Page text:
So, you’ve noticed your window isn’t there anymore, and Mother Nature is being more intimate with you. Maybe your stereo is missing, or pieces of trash are floating in during your commute. You probably need to check out the cost of window-glass replacement. I called one auto-glass repair business, but didn’t like the amount they would charge to fix the problem. A bit more research via the Net and I not only got a market price for a replacement window (one-third what the “professional” wanted), but also found a nearby auto-recycling center with one in stock.
Make sure you have a good selection of hand tools, a tarp, a repair manual and a vacuum. Follow the instructions in your specific repair manual to remove the door panel. You should find a plastic sheet/weather barrier under the panel. Carefully peel this sheet back while avoiding the sticky stuff. Use gloves to remove any hunks of glass that might still be together — window tinting will cause that. Use a shop vacuum to get the rest of the cubits out and carefully dispose in the trash.
Now, relax with a cup of Wild Sweet Orange Herbal tea. After you’re done with that, wash the replacement glass. Marvel at how glass is just sand, only different. Do some finger stretches. Next, take the 2-foot square piece of glass (with a slight bend in it) and fit it into the door through the 2-inch wide slot at the top. Notice how a third or fourth extra hand might be useful. I was stumped at first, but when I stepped back and looked at things, I noticed a couple of bolt heads in my door panel. They held a support post for my vent window in place. Once I unbolted them and pushed the post forward, I had enough room to maneuver the glass down into the channel. Success! Follow your manual and you shouldn’t have many problems. Remember that glass doesn’t like to bend. Find comfort in the fact that the factory got the original piece of glass in there, so you should be able to do it too.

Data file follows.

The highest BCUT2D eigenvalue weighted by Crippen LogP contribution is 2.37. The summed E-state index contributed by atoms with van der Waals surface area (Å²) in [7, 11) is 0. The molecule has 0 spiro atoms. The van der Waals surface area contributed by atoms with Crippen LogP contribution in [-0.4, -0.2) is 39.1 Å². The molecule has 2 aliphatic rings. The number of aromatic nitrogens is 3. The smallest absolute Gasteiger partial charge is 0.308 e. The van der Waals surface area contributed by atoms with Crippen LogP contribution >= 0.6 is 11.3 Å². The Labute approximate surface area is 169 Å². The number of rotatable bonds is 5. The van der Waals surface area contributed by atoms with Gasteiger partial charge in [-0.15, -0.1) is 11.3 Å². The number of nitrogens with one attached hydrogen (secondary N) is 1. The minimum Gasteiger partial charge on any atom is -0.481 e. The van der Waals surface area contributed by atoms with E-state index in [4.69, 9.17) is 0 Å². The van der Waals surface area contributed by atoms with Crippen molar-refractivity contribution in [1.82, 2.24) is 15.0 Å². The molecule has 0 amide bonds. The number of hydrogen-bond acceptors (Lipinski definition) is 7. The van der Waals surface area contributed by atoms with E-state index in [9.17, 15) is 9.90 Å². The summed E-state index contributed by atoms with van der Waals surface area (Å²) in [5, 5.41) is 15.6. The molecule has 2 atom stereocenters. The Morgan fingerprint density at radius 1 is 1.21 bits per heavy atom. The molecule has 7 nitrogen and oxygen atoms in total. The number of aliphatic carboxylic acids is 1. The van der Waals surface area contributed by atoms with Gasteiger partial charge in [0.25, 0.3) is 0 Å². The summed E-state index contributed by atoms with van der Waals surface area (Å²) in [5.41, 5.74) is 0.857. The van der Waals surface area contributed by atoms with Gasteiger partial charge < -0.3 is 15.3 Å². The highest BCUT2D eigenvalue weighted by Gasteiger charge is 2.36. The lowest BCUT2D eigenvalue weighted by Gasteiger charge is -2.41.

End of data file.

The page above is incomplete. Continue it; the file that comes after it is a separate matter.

The repair manual shows you the placement of the bracket and clips that were bonded to the glass. With the top piece of weatherstripping back in place, make sure the glass is aligned. Does it raise and lower without binding? Great. Snug down the bracket bolts; replace the weatherstripping and barrier sheet. Get the door panel back on and align the window crank lever, if you have one. Mine no longer brushes against my knee when the window’s all the way down.
Finally, you can enjoy not having things so easily stolen from your truck. Go to the car wash again. Celebrate the power of sand — without all the dirt and debris.
Step 1: Things you’ll need: a tarp to help in the cleanup, a variety of common tools and a repair manual.
Step 2: Your mileage may vary, but most panels have lots of snaps and screws. Gentle pressure, patience and a manual will help you peel the panel off the door.
Step 3: Once you’re inside the door panel, gently remove the weatherproofing sheet. Beware the black sticky stuff.
Step 4: With the weatherproofing removed, various access points are revealed. Notice the lift mechanism, bracket and clips.
Step 5: The white clip should be supporting a pane of glass. It’s not, but it will.
Step 6: Be careful when removing the remnants of the pane. I suggest gloves. This shows how a tinted window ends up when broken.
Step 7: Use a shop vacuum to keep things sharp and professional. Take your time to get all the pieces out.
Step 8: The weatherstripping needs to be removed so you can slide the new piece of glass into the door. Another instance where gentle patience will help you keep things nice and unbent.
Step 9: Remove the clips so that you can attach the new glass/clips onto the lifting arm’s bracket. Make sure the bolts are snug, but not so tight as to crack the new glass.
Step 10: Make sure the glass moves smoothly, without any snags. Replace the weatherproofing and reattach the door panel.